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Sunday, February 5th, 2023

Bipartisan Commission on Biodefense warns of biological threats to critical U.S. infrastructure

Credit: Bipartisan Commission on Biodefense

In a new report issued this week, the Bipartisan Commission on Biodefense warned that the United States needs to protect infrastructure, share and secure information, and maintain public works and services, or risk further devastation from biological threats like COVID-19.

The report was titled Insidious Scourge: Critical Infrastructure at Biological Risk, and it urged joint action on the topic by both public and private entities. It made recommendations sector by sector, covering 16 in all — from the chemical sector to the water and wastewater sector — and dozens of affiliated proposals.

“COVID-19 decimated many organizational operations across all 16 of the critical infrastructure sectors that keep this nation going,” Commissioner Jim Greenwood said. “Current estimates see the COVID-19 pandemic costing the United States at least $16 trillion. Working together to implement the recommendations in this report, public and private sector critical infrastructure leaders can prevent the sort of cascading failures they experienced during the pandemic and get ahead of the next biological event.”

The report noted that what makes biological events so dangerous is that they affect many, if not all, critical infrastructure sectors. While their immediate effects can include mass illness and death, they can also lead to physical compromise, inventory and distribution collapse, data theft and compromise, causing a situation of cascading detrimental effects. In the process, they put national, economic and public health security in jeopardy.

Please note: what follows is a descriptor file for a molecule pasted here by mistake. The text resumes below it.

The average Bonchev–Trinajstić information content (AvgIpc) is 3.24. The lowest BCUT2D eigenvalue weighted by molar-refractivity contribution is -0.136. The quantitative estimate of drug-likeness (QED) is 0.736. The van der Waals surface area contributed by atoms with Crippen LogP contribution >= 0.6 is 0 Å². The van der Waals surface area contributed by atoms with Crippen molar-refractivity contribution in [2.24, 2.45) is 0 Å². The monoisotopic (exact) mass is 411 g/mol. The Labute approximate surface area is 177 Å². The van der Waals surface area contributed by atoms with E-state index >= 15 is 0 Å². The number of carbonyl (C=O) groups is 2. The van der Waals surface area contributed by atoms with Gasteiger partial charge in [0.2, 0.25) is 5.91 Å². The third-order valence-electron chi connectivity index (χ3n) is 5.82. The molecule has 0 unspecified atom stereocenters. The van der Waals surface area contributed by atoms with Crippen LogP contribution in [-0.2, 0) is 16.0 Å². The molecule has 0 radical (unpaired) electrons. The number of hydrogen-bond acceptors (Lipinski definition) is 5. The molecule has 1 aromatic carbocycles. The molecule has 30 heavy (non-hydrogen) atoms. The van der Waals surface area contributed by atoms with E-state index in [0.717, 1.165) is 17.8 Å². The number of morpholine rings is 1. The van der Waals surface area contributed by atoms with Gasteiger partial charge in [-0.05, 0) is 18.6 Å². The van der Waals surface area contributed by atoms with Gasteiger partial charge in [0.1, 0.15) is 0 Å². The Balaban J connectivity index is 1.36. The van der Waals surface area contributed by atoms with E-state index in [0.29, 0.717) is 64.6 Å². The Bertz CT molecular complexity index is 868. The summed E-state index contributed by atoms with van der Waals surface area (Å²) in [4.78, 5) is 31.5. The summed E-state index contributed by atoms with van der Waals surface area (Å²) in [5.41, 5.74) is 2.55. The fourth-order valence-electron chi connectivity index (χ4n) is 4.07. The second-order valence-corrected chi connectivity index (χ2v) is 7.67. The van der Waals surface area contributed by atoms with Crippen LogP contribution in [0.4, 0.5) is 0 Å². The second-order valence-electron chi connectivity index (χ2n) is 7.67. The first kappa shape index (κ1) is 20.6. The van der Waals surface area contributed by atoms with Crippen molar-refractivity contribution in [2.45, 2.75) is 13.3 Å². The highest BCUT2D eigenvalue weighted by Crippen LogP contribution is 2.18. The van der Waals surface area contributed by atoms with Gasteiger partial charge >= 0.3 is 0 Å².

Because of this, in general the authors pointed to the U.S. Department of Homeland Security as bearing a large chunk of responsibility over this issue, and as such, should be expected to continue evolving its efforts to manage and reduce risk to critical infrastructure.

“However, all other sector specific federal agencies, as well as the owners and operators of the individual sectors, must also devote resources to help defend critical infrastructure against biological threats,” the authors wrote. “Our Nation’s critical infrastructure stands, but it does not stand firm, in the face of COVID-19. Targeted action by Congress, the Administration, and the private sector today will alleviate the strain caused by the next biological event, prevent cascading failures throughout critical infrastructure, and reduce the pain and suffering disease inflicts on the count.”

While the report went into specifics for each sector, it added that all sectors need to:

  • Be aware of biological threats, including how and where they are vulnerable;
  • Predict, prepare for and prevent the consequences of biological events;
  • Actively detect biological events at or near their facilities so they can respond efficiently;
  • Work with law enforcement, public health officials and corporate security to investigate the cause and nature of biological events;
  • Coordinate with public and private sector partners alike to help their facilities and communities recover from biological events; and
  • Negate the impact of future biological events by pursuing protections and measures to help their facilities and personnel endure against attacks, accidents and natural outbreaks.

“Pandemics caused by coronaviruses, influenza, and other pathogens have decreased available manpower for all critical infrastructure due to illness and death, and specifically impeded aviation and other transportation systems commercial facilities that host mass gatherings, schools, efficient operation of government facilities, our ability to produce and provide medical countermeasures, while increasing demand for power, water, and other critical resources,” Joe Lieberman, Commission co-chair, said. “The federal government needs to exert leadership and work with the private sector and international partners to manage and reduce biological risk to critical infrastructure now.”